Possession of an ounce of marijuana or less is a civil infraction 
punishable by a fine of $100 in Massachusetts.

Bay State Law Hasn't Affected Enforcement

Two Massachusetts police chiefs said little has changed since the 
decriminalization law went on the books.

Lawrence police Chief John Romero said he doesn't support legalizing 
marijuana, but added decriminalization has not affected drug enforcement.

"Most of our cases of marijuana are large scale (more than an 
ounce)," Romero said.

That was the case before decriminalization and it has been the case 
since decriminalization.

North Andover Police Department spokesman Paul Gallagher said there 
probably have been fewer citations under decriminalization than there 
were arrests for marijuana possession before the law took effect.

There has been a problem with nonpayment of fines, but not with the 
department's ability to police, Gallagher said.

"I do not believe it has been a problem," he said.

Medical Use, Decriminalization Are Connected

Changing attitudes about marijuana have taken root in 14 states. 
These are places where medical marijuana use has been legalized.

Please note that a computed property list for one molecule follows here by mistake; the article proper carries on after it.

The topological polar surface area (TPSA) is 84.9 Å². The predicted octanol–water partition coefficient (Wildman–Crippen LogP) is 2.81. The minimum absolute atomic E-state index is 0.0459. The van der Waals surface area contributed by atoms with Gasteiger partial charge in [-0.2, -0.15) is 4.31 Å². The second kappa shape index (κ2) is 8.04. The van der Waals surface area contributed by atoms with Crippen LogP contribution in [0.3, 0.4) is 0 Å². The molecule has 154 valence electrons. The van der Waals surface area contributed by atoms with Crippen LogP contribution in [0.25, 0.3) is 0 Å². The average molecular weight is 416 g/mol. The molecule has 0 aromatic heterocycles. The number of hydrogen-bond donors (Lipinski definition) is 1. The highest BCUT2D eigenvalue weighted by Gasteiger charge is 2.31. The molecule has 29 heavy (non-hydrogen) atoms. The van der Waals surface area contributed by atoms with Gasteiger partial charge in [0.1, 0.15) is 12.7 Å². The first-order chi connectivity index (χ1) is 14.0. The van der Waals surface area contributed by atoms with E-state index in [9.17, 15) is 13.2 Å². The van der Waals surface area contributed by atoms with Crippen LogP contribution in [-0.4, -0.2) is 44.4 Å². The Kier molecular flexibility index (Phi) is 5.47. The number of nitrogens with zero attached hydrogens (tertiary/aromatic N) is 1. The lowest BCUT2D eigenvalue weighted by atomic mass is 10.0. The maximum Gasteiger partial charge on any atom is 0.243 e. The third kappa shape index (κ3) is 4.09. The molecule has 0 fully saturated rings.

Last year, New Hampshire's attempt to legalize marijuana for 
medicinal use fell only two votes shy in the Senate of overturning 
the governor's veto of the bill. The House successfully overcame the veto.

This year, the progress of the proposed decriminalization bill 
depends a good deal on the recommendation it gets from the Justice Committee.

It still remains to be seen how the bill would fare in the Senate or 
if Gov. John Lynch would sign it.

Welch, a member of the Justice Committee, said the decriminalization 
bill makes sense "because our law enforcement people have more 
important things to do than chasing someone who is smoking a little 
bit of marijuana."

Welch said his thinking about marijuana laws changed after talks with 
police officers revealed selective enforcement.

Some of them would arrest a person who possessed a small amount of it 
and other officers would not.

Welch recalled something he saw at a DWI checkpoint five or six years ago.

Police officers stopped a driver who has a joint. They searched the 
car and found nothing else illegal in it. Eventually, Welch said, 
police let the man go, tossing the joint down a sewer drain.

"After that particular incident, I started changing my mind about 
marijuana use," Welch said.

Pratt said the interesting thing about the pending marijuana bills is 
bipartisan support for and opposition to them."It's odd, it's the 
weirdest thing I've seen up there," Pratt said. "There are members of 
both parties who support and oppose it."